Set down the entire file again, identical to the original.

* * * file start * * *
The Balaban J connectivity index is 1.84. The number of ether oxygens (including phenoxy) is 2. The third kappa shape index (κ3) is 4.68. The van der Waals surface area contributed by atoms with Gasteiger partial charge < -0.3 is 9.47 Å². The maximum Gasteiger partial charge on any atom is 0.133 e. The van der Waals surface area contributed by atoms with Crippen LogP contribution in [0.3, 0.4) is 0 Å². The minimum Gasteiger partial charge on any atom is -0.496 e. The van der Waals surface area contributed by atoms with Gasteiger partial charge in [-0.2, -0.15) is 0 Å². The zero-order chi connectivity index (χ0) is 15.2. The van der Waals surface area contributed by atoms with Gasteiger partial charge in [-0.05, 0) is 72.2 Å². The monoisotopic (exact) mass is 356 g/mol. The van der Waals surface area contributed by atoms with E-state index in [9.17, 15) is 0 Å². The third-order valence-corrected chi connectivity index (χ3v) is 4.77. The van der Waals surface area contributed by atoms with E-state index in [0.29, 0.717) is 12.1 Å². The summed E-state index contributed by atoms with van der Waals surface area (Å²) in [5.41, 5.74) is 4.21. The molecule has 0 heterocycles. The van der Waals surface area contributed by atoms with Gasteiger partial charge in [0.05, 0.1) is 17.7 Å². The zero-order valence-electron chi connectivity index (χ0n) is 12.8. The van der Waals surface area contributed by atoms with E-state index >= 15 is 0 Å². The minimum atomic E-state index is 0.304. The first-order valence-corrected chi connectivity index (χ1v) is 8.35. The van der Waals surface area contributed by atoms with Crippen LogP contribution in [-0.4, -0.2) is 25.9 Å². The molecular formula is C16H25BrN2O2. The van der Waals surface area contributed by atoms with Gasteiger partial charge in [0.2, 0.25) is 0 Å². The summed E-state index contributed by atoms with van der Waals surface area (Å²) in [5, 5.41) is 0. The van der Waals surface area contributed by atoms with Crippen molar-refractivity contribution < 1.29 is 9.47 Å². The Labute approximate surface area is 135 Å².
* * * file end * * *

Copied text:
The Balaban J connectivity index is 1.84. The number of ether oxygens (including phenoxy) is 2. The third kappa shape index (κ3) is 4.68. The van der Waals surface area contributed by atoms with Gasteiger partial charge < -0.3 is 9.47 Å². The maximum Gasteiger partial charge on any atom is 0.133 e. The van der Waals surface area contributed by atoms with Crippen LogP contribution in [0.3, 0.4) is 0 Å². The minimum Gasteiger partial charge on any atom is -0.496 e. The van der Waals surface area contributed by atoms with Gasteiger partial charge in [-0.2, -0.15) is 0 Å². The zero-order chi connectivity index (χ0) is 15.2. The van der Waals surface area contributed by atoms with Gasteiger partial charge in [-0.05, 0) is 72.2 Å². The monoisotopic (exact) mass is 356 g/mol. The van der Waals surface area contributed by atoms with E-state index in [9.17, 15) is 0 Å². The third-order valence-corrected chi connectivity index (χ3v) is 4.77. The van der Waals surface area contributed by atoms with E-state index in [0.29, 0.717) is 12.1 Å². The summed E-state index contributed by atoms with van der Waals surface area (Å²) in [5.41, 5.74) is 4.21. The molecule has 0 heterocycles. The van der Waals surface area contributed by atoms with Gasteiger partial charge in [0.05, 0.1) is 17.7 Å². The zero-order valence-electron chi connectivity index (χ0n) is 12.8. The van der Waals surface area contributed by atoms with E-state index >= 15 is 0 Å². The minimum atomic E-state index is 0.304. The first-order valence-corrected chi connectivity index (χ1v) is 8.35. The van der Waals surface area contributed by atoms with Crippen LogP contribution in [-0.4, -0.2) is 25.9 Å². The molecular formula is C16H25BrN2O2. The van der Waals surface area contributed by atoms with Gasteiger partial charge in [0.2, 0.25) is 0 Å². The summed E-state index contributed by atoms with van der Waals surface area (Å²) in [5, 5.41) is 0. The van der Waals surface area contributed by atoms with Crippen molar-refractivity contribution < 1.29 is 9.47 Å². The Labute approximate surface area is 135 Å².